This training program will help attendees understand how policies created to help keep costs low and net earnings up could create a disparate impact situation in your organization. Attendees will also learn the nuances with notification requirements especially related to incomplete applications.
Why Should You Attend:
ECOA covers not only equal credit opportunity for borrowers; it covers how and when borrowers should receive notifications of action taken on their application, how and when they receive appraisals if applicable, and the furnishing of credit information. In 2014, the rule required institutions to send a notice concerning the right to receive a copy of the appraisal. Each application, whether denied or originated, would see an appraisal delivered to the borrower. In 2015, with the implementation of TRID, the initial appraisal disclosure was a part of the new loan estimate form. However, the delivery requirements for the appraisal remained the same.
While the notification requirements within ECOA have been the same for quite some time, there is still much confusion and inaccurate practices around the Notice of Incompleteness, Adverse Action Notices, and how to properly withdraw applications. This webinar will be a great refresher course to re-address these rules and ensure your organization is properly handling the required notifications.
Lastly, it is always a good idea to revisit your policies and procedures to ensure your organization is not creating a disparate impact to the markets you serve. While overt discrimination is extremely rare these days, policies can create a disparate impact which could land your organization in questioning for discrimination.
Areas Covered in the Webinar:
- Notifications: Adverse Action Notices and Notice of Incompleteness
- Disparate Impact and How to Watch For It
- Protected Classes
- Timing Requirements for Appraisals
- Providing Credit Information
Who Will Benefit:
- Chief Compliance Officers
- Compliance Officers
- Operations Personnel
- Loan Officers or Sales Personnel
- Branch Managers
Kara Lamphere is a financial services professional with 20+ years of experience. She is highly skilled in management with extensive experience in team building, training and employee development with proven success in managing: internal audit, compliance, quality control, fraud, counterparty risk and relations, correspondent operations, and accounting.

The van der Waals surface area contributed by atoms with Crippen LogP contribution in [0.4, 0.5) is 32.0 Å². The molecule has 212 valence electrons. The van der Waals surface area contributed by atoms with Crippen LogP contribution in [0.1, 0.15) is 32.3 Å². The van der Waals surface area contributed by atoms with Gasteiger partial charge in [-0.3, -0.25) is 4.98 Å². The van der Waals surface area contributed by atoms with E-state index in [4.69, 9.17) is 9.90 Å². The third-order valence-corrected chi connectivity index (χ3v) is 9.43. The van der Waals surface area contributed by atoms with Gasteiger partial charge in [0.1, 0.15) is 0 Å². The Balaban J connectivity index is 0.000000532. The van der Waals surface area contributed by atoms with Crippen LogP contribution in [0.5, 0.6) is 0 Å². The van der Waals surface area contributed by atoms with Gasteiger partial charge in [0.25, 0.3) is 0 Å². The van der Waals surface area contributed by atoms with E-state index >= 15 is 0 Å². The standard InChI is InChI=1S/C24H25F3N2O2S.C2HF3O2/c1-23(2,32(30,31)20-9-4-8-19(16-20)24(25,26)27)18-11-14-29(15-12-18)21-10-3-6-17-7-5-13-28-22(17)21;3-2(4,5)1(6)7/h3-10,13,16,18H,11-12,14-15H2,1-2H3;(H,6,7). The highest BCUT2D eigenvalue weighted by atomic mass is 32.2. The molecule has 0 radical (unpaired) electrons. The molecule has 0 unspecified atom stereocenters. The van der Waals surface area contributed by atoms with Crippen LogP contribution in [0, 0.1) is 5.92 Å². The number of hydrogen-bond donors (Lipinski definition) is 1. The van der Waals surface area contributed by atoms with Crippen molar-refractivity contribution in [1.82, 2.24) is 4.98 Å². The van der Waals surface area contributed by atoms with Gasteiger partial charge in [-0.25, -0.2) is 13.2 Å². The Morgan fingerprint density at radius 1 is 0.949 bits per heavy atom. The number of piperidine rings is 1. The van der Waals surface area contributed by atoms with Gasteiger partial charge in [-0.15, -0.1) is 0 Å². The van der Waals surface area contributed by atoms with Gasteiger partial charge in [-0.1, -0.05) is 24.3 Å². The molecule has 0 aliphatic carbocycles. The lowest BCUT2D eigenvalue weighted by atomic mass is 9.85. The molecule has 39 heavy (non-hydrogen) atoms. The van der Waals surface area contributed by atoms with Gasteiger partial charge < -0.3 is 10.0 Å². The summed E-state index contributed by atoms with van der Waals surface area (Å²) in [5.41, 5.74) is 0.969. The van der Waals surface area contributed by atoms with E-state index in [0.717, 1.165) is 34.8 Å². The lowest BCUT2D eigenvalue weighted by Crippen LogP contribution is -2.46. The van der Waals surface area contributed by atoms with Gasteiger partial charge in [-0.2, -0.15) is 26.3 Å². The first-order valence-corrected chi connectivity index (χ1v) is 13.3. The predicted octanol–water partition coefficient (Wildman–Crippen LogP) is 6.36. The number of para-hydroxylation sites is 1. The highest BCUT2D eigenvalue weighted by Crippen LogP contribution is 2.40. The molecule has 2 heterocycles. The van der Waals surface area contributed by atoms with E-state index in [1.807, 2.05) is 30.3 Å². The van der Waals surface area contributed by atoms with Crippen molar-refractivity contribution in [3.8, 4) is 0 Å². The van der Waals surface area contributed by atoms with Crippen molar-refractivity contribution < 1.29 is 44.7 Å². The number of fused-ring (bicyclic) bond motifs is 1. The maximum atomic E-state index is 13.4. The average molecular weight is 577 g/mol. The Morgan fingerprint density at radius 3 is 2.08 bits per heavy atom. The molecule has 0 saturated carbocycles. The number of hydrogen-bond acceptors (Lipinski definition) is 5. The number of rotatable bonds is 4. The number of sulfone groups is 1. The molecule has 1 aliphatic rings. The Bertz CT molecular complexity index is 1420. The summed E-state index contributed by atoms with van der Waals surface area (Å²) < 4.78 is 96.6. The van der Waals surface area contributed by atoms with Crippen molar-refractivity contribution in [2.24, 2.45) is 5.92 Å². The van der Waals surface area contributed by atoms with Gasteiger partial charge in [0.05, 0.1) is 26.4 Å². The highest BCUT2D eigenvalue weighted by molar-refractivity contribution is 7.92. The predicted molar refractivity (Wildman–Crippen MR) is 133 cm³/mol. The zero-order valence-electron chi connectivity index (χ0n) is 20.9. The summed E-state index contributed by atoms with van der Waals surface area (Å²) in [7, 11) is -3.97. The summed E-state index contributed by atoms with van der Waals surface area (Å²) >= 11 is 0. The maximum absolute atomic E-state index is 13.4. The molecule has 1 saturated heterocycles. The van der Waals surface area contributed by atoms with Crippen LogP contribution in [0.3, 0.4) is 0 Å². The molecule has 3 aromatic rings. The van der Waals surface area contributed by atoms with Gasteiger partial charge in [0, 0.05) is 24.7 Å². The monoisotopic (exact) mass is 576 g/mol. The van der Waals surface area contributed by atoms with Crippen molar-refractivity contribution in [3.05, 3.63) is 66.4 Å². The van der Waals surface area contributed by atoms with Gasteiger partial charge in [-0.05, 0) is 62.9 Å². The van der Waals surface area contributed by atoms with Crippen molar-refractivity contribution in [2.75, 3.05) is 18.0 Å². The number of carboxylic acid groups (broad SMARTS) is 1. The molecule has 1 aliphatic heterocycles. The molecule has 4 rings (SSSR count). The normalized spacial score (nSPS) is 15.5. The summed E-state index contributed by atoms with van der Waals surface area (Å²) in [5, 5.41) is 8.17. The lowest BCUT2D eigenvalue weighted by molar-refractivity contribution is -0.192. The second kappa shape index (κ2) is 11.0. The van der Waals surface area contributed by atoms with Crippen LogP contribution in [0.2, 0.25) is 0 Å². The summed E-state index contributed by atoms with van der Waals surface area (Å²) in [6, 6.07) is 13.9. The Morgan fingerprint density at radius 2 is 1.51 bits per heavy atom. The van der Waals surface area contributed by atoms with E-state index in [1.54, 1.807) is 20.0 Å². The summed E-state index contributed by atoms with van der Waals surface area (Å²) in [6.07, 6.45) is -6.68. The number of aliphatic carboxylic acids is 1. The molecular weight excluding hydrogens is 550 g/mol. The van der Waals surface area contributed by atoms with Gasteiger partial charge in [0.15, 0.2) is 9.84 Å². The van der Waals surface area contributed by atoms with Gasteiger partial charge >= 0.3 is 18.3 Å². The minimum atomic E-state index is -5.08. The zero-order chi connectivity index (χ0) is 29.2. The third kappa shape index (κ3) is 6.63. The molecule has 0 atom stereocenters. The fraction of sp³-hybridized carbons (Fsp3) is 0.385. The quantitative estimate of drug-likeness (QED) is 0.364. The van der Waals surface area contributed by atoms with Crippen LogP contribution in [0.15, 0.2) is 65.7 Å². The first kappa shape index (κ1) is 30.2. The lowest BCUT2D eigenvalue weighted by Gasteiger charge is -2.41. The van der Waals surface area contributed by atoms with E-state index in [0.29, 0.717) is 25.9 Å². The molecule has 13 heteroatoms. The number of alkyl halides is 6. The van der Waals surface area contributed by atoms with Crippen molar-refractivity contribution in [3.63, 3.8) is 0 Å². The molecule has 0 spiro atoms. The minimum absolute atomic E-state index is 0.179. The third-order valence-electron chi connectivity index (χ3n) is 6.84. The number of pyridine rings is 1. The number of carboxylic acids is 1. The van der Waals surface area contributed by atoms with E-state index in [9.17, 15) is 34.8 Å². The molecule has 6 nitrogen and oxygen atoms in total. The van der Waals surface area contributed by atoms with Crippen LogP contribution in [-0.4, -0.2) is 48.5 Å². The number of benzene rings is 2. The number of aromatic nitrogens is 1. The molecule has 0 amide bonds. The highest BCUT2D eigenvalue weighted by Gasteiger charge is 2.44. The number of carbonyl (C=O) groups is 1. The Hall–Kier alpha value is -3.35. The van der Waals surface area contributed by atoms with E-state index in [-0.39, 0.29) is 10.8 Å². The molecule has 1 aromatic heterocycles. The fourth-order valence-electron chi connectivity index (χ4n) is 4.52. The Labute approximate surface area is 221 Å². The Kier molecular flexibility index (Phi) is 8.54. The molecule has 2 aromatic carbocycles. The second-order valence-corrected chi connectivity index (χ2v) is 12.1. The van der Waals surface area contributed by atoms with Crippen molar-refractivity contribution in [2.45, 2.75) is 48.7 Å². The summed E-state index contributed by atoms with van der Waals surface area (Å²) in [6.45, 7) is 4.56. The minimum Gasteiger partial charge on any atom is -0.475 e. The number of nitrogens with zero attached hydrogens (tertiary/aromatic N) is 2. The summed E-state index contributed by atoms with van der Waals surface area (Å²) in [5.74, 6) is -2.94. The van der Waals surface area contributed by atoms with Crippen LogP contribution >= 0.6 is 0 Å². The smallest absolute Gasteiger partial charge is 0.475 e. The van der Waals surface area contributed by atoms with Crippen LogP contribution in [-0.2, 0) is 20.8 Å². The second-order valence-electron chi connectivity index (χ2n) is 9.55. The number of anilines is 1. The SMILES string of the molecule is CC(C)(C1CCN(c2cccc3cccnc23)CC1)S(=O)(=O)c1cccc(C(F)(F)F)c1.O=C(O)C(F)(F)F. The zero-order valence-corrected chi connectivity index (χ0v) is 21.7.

Ms. Lamphere has a Bachelor’s Degree in Accounting and holds a Certified Internal Auditor license. Her experience has been predominately in financial services with a short stint in public accounting. She began her career as a teller and new accounts representative in college. Internal audit and compliance have been the focus of her career by serving as chief compliance officer of a bank, chief compliance officer of a mortgage lender, and VP-compliance for a mortgage subsidiary which generated $1 billion monthly in mortgage loans. She has also served as a consultant and auditor for banks ranging from $100MM in assets to over $1B in assets. Currently, she is SVP, compliance, for a mortgage lender generating $950MM on average in loans per month through retail, wholesale and correspondent lending channels.
The Equal Credit Opportunity Act’s (ECOA) purpose is to require institutions that provide extensions of credit to “make credit equally available to all creditworthy customers without regard to sex or marital status.” Moreover, the statute makes it unlawful for “any creditor to discriminate against any applicant with respect to any aspect of a credit transaction (1) on the basis of race, color, religion, national origin, sex or marital status, or age (provided the applicant has the capacity to contract); (2) because all or part of the applicant’s income derives from any public assistance program; or (3) because the applicant has in good faith exercised any right under the Consumer Credit Protection Act.”
The act has two principal theories of liability: disparate treatment and disparate impact. Disparate treatment occurs when a creditor treats an applicant differently based on a prohibited basis such as race or national origin. Disparate impact occurs when a creditor employs facially neutral policies or practices which have an adverse effect or impact on a member of a protected class unless it meets a legitimate business need which cannot reasonably be achieved by means which are less disparate in their impact.
Note: Use coupon code < NB5SQH8N > and get 10% off on registration.